Is insufficient weight gain during pregnancy associated with schizophrenia spectrum disorders in children
Insufficient weight gain during pregnancy was associated with increased risk for nonaffective psychosis - or schizophrenia spectrum disorders - in children later in life in a study that used data on a large group of individuals born in Sweden during the 1980s, according to an article published online by JAMA Psychiatry.
Prenatal exposure to famine has previously been associated with increased risk for nonaffective psychosis in children.
Renee M. Gardner, Ph.D., of the Karolinska Institutet, Stockholm, and coauthors used data from Swedish health and population registers to follow-up 526,042 people born from 1982 through 1989 from the age of 13 until the end of 2011. Gestational weight was calculated as the difference in maternal weight between the first antenatal visit and delivery.
The group of 526,042 individuals (about 51 percent of whom were male, average age 26) included 2,910 people with nonaffective psychoses at the end of the follow-up period, of whom 704 had narrowly defined schizophrenia.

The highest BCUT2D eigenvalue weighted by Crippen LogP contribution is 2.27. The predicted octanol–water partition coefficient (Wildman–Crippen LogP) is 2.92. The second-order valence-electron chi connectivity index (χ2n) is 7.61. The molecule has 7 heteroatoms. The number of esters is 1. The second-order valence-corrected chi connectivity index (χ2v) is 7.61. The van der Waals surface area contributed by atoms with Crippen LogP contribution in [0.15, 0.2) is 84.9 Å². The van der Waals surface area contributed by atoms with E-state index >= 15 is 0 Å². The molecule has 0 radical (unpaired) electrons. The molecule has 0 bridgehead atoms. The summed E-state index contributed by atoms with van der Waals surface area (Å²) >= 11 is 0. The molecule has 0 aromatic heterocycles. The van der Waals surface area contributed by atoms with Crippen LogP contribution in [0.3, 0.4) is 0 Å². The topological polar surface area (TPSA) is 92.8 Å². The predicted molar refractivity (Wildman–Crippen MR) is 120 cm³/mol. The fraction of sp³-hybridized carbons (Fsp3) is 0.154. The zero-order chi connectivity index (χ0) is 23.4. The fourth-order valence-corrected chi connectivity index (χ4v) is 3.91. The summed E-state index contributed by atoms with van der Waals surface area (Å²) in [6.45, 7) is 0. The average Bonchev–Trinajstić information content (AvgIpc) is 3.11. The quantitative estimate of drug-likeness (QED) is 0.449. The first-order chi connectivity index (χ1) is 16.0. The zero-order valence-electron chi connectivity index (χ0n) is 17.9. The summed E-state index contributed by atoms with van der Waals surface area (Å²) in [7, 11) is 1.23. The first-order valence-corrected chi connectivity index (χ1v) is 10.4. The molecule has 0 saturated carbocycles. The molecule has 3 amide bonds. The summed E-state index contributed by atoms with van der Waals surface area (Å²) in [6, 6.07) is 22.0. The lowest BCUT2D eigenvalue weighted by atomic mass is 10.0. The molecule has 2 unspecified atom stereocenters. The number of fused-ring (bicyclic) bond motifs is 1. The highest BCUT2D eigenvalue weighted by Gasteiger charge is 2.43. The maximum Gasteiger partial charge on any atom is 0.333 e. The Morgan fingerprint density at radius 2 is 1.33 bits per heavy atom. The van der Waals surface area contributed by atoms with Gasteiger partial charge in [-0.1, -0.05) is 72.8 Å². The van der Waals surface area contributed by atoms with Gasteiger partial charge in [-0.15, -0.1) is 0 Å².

Among the people with nonaffective psychosis, 184 (6.32 percent) had mothers with extremely inadequate gestational weight gain (less than about 17.6 pounds or 8 kilograms for mothers with normal baseline BMI), compared with 23,627 (4.5 percent) unaffected individuals, according to the results. Extremely inadequate gestational weight gain was associated with increased risk for nonaffective psychoses in children in analysis adjusted for other potential confounding factors and in sibling comparison models.
The authors suggest malnutrition as a potential mediating factor, although other mechanisms cannot be ruled out based on observational studies. They also note severely inadequate gestational weight gain also may indicate an existing maternal medical condition and more research is needed to understand the association between conditions that lead to insufficient maternal weight gain and the risk for nonaffective psychosis in children.
Study limitations include the ages of the children at the end of follow-up, which varied from 22 to 29, because nonaffective psychoses typically manifest from the third decade of life onward.
"Our results corroborate evidence from previous research and indicate that inadequate weight gain during pregnancy contributes to the risk of nonaffective psychosis in offspring. Weight gain outside Institute of Medicine guidelines may have deleterious effects on offspring neurodevelopment," the article concludes.